At the heart of the problem of illegal migrants are extreme poverty and armed conflict, aggravated by criminal elements ruthlessly taking advantage of the misery of refugees. Enhancing cooperation between the countries of origin, transit and destination is key to tackling this problem. 

There is already a firm international legal basis for action and in this regard I have written to the United Nations Secretary-General Ban Ki-moon as well as to the Chief Executives of the UN Office on Drugs and Crime (UNODC), the UN High Commissioner for Refugees (UNHCR), the International Organization for Migration (IOM), INTERPOL and others, expressing my concerns and calling for coordinated action by all UN agencies and other relevant and interested entities.  There is a great need to work in partnership, and within the respective organizations’ competences, with a view to mobilizing the international community to take appropriate action to address all aspects of this issue, in particular to address organized criminal gangs who prey on vulnerable people and arrange for sea transportation in breach of all safety regulations. I have already allocated resources in the Maritime Security and Facilitation Sub-Division of the Secretariat to undertake work to determine and map out the role IMO might be able to play in the wider effort of the United Nations in dealing with this phenomenon.

Most recently, we have had to focus our minds on protection measures for ships visiting ports in countries in West Africa affected by the Ebola virus disease (EVD), which the United Nations Security Council has declared “a threat to international peace and security”.  In conjunction with shipping industry bodies, the Organization has joined forces with the World Health Organization (WHO) and others in a Travel and Transport Task Force aimed at facilitating a coordinated and consistent approach to the provision of information for the air and maritime travel and transport sectors.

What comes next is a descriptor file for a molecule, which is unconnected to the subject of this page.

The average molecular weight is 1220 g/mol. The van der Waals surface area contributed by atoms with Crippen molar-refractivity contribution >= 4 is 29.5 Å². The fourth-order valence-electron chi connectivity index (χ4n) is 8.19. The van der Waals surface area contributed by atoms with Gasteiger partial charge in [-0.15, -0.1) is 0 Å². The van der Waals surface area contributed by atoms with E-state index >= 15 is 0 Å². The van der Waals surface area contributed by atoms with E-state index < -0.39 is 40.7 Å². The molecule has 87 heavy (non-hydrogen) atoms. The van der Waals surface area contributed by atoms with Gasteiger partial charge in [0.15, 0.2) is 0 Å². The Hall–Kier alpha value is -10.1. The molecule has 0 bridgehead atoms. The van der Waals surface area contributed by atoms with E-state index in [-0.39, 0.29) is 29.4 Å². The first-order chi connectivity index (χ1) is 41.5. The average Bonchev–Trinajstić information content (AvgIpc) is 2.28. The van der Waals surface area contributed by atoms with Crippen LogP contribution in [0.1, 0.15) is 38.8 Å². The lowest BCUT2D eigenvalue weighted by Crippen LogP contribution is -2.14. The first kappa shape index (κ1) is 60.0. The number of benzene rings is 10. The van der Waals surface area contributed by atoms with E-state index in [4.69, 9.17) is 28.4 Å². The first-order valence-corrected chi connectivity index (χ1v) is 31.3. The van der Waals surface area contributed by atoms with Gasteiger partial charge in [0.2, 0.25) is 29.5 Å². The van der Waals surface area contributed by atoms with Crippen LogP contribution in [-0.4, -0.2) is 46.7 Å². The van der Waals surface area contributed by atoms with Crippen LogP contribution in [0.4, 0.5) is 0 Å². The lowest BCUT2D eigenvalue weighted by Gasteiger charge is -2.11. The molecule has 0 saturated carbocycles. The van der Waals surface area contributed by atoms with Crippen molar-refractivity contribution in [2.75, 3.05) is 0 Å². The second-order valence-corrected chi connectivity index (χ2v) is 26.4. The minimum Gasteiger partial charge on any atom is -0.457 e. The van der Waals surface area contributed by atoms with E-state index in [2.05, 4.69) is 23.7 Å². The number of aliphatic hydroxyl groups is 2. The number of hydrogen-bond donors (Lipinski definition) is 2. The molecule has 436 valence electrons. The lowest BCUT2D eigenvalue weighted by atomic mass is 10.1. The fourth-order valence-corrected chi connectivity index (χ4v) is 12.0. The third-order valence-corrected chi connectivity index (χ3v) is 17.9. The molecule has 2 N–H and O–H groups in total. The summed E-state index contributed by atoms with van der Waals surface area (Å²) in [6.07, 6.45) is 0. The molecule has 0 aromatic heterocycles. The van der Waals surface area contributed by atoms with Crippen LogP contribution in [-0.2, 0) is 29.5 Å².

Meanwhile, we have established a focus page on our website, which is updated with the latest information and advice in all six working languages of the Organization aimed at safeguarding seafarers and other people and restricting the spread of the disease.  In addition, we have issued three circular letters in September of this year. Our effort is aimed at minimizing disruption to international trade and protecting lives from the spreading disease.  


Distinguished delegates, 

I have spoken before about my concern over the regrettably high number of accidents involving domestic ferries in developing countries.  The issue was brought into yet sharper focus by the tragic loss of the Sewol, which cost the lives of so many young people and prompted me to take action under our Integrated Technical Cooperation Programme, and in conjunction with Interferry, to revitalize our existing project on domestic ferry safety.  The time has now come for IMO to take action to improve the safety of passenger ships carrying hundreds of people, regardless of whether the voyage takes place in international or domestic waters. 

A mechanism was established under the newly activated Technical Cooperation Programme to establish technical guidelines and recommendations to improve safety of domestic passenger ships and we are now preparing for a major conference on the safety of domestic passenger ships next year in April in Manila, Philippines.


In the context of the Organization’s ongoing work on maritime security and countering piracy, of particular relevance to this Committee is the need for clarity on States’ laws and procedures.  You will be asked to consider aspects of national legislation on maritime security, legal issues posed by the use of private maritime security companies and so-called “floating armouries”, and responses to the cyber threat.   

The fact that no cargo ship has been taken by pirates off the coast of Somalia since 10 May 2012 demonstrates the effectiveness of the measures in place. It has however not disappeared and we certainly should not forget the estimated 37 seafarers who are still being held captive years after their ships were attacked.

Vigilance must continue unabated.  The industry must not in any way relax its strict adherence to the IMO guidance and Best Management Practices and the provision of navy vessels should continue for the deterrence and disruption of pirate action groups, while Governments in the region must make every effort to counter piracy activities.  

With respect to West Africa, we are encouraged by the efforts of States in the Gulf of Guinea to take action to reduce the number of attacks in that region.  We particularly welcome the inauguration of the Interregional Coordination Centre at a strategic level, which took place in Yaoundé, Cameroon in September of this year. We thank those countries for their proactive lead in countering piracy through promoting regional coordination and situational awareness, respectively.  The Secretariat will continue to do everything it can to support these important initiatives, as well as giving direct support to States in the region.  To that end, I am grateful for the generous donations received by IMO’s West and Central Africa Maritime Security Trust Fund from China, Japan, Nigeria and the United Kingdom.